Ship capsizes in Taiwan Strait, rescue vessels dispatched from Taiwan and China

Two ships sent out distress signals Sunday morning, one capsized with 12 crew members missing at sea

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The overturned vessel Tung Hong (Photo from Taiwan Coast Guard)

The overturned vessel Tung Hong (Photo from Taiwan Coast Guard)

TAIPEI (Taiwan News) — A ship transporting ocean sand capsized in the Taiwan Strait on Sunday (Oct. 6), and another ship nearby also began to take on water, prompting both ships to send out distress signals that were answered by Taiwan, China, and Hong Kong.

Currently, the 12-person crew of the capsized ship, the Tung Hong (東泓), is missing at sea. The other ship, the Chia Liang (嘉良), also reportedly began to sink, but its 13 crew members were rescued from the endangered vessel.

The ships' crews likely found themselves in perilous waters when they sent out the signals. Wind gusts were reportedly very strong on Saturday and Sunday, with waves of up to six meters high battering the ships near the centerline of the Taiwan Strait.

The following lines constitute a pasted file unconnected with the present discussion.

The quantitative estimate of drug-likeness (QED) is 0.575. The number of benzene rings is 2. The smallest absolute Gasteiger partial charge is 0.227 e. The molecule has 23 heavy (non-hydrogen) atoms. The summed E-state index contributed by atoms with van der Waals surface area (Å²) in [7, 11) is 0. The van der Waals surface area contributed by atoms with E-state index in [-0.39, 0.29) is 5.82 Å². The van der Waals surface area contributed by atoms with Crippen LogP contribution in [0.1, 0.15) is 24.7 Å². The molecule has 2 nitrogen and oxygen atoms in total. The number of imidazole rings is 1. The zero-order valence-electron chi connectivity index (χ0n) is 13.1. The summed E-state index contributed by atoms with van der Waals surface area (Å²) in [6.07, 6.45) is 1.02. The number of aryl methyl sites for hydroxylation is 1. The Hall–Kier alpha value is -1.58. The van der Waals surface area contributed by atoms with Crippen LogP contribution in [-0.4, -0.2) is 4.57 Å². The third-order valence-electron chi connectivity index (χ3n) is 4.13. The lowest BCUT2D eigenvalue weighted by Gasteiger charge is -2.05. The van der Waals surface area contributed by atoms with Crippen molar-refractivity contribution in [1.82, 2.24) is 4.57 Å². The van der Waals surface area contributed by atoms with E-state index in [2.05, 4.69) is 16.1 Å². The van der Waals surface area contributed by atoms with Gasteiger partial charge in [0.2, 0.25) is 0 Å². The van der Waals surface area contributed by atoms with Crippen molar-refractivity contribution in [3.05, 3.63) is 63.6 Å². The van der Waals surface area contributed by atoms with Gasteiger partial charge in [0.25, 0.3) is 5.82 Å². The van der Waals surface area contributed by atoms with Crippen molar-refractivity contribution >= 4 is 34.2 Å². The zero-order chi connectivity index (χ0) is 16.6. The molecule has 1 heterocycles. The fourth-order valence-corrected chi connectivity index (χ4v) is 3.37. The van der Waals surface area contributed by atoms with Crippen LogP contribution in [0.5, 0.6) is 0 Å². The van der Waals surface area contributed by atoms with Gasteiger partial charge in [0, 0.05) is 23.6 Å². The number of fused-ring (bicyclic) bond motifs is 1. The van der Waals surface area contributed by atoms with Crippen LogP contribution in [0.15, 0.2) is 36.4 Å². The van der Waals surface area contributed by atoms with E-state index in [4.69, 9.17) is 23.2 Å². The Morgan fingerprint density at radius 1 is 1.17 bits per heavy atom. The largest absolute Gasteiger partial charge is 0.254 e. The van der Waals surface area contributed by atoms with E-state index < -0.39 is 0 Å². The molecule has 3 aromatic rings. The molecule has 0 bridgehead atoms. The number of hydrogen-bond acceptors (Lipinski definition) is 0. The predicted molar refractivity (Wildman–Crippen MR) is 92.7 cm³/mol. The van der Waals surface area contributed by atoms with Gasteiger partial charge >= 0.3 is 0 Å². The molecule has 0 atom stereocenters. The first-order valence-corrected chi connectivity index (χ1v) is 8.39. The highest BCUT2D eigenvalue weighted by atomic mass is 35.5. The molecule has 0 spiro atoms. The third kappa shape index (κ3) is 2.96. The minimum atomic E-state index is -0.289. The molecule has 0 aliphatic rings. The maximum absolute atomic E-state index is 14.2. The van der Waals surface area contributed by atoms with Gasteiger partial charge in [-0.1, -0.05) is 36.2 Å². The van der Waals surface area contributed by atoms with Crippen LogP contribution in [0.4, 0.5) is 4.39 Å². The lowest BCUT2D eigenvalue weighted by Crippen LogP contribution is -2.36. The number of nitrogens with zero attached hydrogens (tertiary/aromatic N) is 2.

The Taiwan Coast Guard was alerted to the ships in distress on Sunday morning and immediately dispatched a rescue vessel from Penghu. UDN reports that China also dispatched a Coast Guard rescue vessel and a helicopter, while Hong Kong dispatched a small aircraft to assist in searching the waters around the two vessels.

Rescue personnel from China reportedly knocked on the overturned hull of the Tung Hong, searching for crew members potentially trapped in the overturned ship, but they received no response. The aircraft reportedly searched the waters for hours but were unable to find any crew members from the Tung Hong and had to leave the area due to lack of fuel.

Both of the merchant transport vessels are registered in China and may have been involved in the illegal activity of harvesting ocean sand to sell to construction firms in China. UDN reports that the capsized vessel was still anchored when it overturned.